Falafel Cooked in Harissa Olive Oil

1 Cup dried chickpeas (or canned & drained)
1/2 large onion, roughly chopped (about 1 Cup)
2 Tbsp finely chopped fresh parsley
2 Tbsp finely chopped fresh cilantro
1 tsp Salt
1/2 – 1 tsp Red Chili Flakes
4 cloves of garlic
1 tsp Ground Cumin
1 tsp baking powder
4-6 Tbsp Bulgur wheat (or flour)
Harissa Olive Oil for frying*

If cooking from scratch, put the cup of chickpeas in a large bowl, adding just enough cold water to cover them by at least 2 inches. Allow chickpeas to soak overnight, then drain the water from the bowl. (Or, if you use canned chickpeas, rinse and drain them in a colander).

Transfer the drained, uncooked chickpeas to the bowl of a food processor fitted with the metal puree blade, along with the chopped onions. Add the fresh parsley and cilantro, salt, red pepper flakes, garlic, and cumin. Pulse / process until chick pea mixture is blended but not totally pureed. (A little bit lumpy is good).

Sprinkle the baking powder and 4 Tbsp of the bulgur or flour onto the chickpea mixture, and pulse. You want to add enough bulgur or flour so that, when you handle it, the dough makes a small ball and no longer sticks to your hands. Scrape dough from food processor into a bowl and refrigerate, covered, for several hours.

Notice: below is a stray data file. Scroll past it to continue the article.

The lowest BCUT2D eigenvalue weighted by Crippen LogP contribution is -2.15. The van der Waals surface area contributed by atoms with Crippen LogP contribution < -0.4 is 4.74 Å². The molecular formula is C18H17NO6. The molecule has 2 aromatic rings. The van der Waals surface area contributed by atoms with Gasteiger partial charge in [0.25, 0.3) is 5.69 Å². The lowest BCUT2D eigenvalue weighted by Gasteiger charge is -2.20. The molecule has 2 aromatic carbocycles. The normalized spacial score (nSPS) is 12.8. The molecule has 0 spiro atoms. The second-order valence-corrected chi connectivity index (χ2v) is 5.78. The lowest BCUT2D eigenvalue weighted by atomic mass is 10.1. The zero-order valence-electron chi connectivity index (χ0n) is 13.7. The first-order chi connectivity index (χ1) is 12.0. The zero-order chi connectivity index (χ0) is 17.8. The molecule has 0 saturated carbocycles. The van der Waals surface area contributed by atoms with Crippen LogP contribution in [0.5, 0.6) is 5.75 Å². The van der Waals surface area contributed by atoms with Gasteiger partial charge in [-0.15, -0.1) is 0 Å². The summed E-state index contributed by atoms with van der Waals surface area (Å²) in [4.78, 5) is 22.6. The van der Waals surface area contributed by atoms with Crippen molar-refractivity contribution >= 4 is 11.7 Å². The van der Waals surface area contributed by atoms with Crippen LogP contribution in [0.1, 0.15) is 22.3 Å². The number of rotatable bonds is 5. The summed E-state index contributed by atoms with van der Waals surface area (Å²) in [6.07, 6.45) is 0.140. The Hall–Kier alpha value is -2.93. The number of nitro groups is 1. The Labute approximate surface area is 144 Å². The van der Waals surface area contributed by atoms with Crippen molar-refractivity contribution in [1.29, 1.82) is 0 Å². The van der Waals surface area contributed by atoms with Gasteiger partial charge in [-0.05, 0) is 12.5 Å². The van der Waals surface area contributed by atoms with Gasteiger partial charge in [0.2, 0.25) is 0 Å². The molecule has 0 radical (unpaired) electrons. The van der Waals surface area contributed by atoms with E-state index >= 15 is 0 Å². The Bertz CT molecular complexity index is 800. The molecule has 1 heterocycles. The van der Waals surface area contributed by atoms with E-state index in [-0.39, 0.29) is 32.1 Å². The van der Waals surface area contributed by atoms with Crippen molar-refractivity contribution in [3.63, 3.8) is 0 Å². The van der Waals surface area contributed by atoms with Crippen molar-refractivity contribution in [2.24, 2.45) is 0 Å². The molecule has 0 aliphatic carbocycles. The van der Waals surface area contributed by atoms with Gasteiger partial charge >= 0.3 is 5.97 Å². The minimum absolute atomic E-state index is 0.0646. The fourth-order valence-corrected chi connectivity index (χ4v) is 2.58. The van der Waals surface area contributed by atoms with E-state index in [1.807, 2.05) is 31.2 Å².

Form the chilled chickpea mixture into balls about the size of walnuts. Using a heavy-bottomed frying pan or a wok (or a deep-fryer, if you have one), heat 3 inches of oil to 375F degrees. (Use an oil/candy thermometer to accurately check the temperature of the oil).

Fry 1 dough ball to test the consistency of the batter. If the falafel falls apart while frying, add a little flour. When desired consistency is achieved, fry the falafel, about 6 balls at a time, a few minutes on each side, or until entire piece is golden brown. Remove falafel from hot oil with a heatproof slotted spoon (or other appropriate tool), and drain on a plate lined with several paper towels.

To serve: Stuff half a pita with freshly-cooked falafel balls, chopped tomatoes, onion, green pepper, and (to be really authentic) pickled turnips.

Adapted from epicurious.

*(this will add a lot of yummy heat but if you’re apprehensive about making things too spicy, maybe cook in a blend of  1/2 Harissa Olive Oil &  1/2 some sort of neutral cooking oil (Grapeseed is good) or an unflavored olive oil)